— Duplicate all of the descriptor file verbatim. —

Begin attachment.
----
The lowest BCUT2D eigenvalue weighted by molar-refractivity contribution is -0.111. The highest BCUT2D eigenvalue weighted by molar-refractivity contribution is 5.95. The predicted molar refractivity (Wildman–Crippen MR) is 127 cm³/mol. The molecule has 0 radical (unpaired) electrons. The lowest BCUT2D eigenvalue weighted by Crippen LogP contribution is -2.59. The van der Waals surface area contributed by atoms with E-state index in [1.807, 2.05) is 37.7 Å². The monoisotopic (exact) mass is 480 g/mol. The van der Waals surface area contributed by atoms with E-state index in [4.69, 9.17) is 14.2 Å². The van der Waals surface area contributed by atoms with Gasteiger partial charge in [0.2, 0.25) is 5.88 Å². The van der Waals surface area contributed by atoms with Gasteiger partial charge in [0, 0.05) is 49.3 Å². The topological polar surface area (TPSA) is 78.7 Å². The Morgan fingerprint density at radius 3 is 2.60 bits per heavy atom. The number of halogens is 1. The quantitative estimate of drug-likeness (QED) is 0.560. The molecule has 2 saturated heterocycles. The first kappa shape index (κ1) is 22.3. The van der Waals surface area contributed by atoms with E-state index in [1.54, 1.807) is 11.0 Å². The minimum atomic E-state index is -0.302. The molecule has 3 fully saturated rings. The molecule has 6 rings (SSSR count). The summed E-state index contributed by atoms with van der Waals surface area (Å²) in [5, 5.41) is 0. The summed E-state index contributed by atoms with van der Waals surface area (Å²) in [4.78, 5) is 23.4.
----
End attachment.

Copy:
The lowest BCUT2D eigenvalue weighted by molar-refractivity contribution is -0.111. The highest BCUT2D eigenvalue weighted by molar-refractivity contribution is 5.95. The predicted molar refractivity (Wildman–Crippen MR) is 127 cm³/mol. The molecule has 0 radical (unpaired) electrons. The lowest BCUT2D eigenvalue weighted by Crippen LogP contribution is -2.59. The van der Waals surface area contributed by atoms with E-state index in [1.807, 2.05) is 37.7 Å². The monoisotopic (exact) mass is 480 g/mol. The van der Waals surface area contributed by atoms with E-state index in [4.69, 9.17) is 14.2 Å². The van der Waals surface area contributed by atoms with Gasteiger partial charge in [0.2, 0.25) is 5.88 Å². The van der Waals surface area contributed by atoms with Gasteiger partial charge in [0, 0.05) is 49.3 Å². The topological polar surface area (TPSA) is 78.7 Å². The Morgan fingerprint density at radius 3 is 2.60 bits per heavy atom. The number of halogens is 1. The quantitative estimate of drug-likeness (QED) is 0.560. The molecule has 2 saturated heterocycles. The first kappa shape index (κ1) is 22.3. The van der Waals surface area contributed by atoms with E-state index in [1.54, 1.807) is 11.0 Å². The minimum atomic E-state index is -0.302. The molecule has 3 fully saturated rings. The molecule has 6 rings (SSSR count). The summed E-state index contributed by atoms with van der Waals surface area (Å²) in [5, 5.41) is 0. The summed E-state index contributed by atoms with van der Waals surface area (Å²) in [4.78, 5) is 23.4.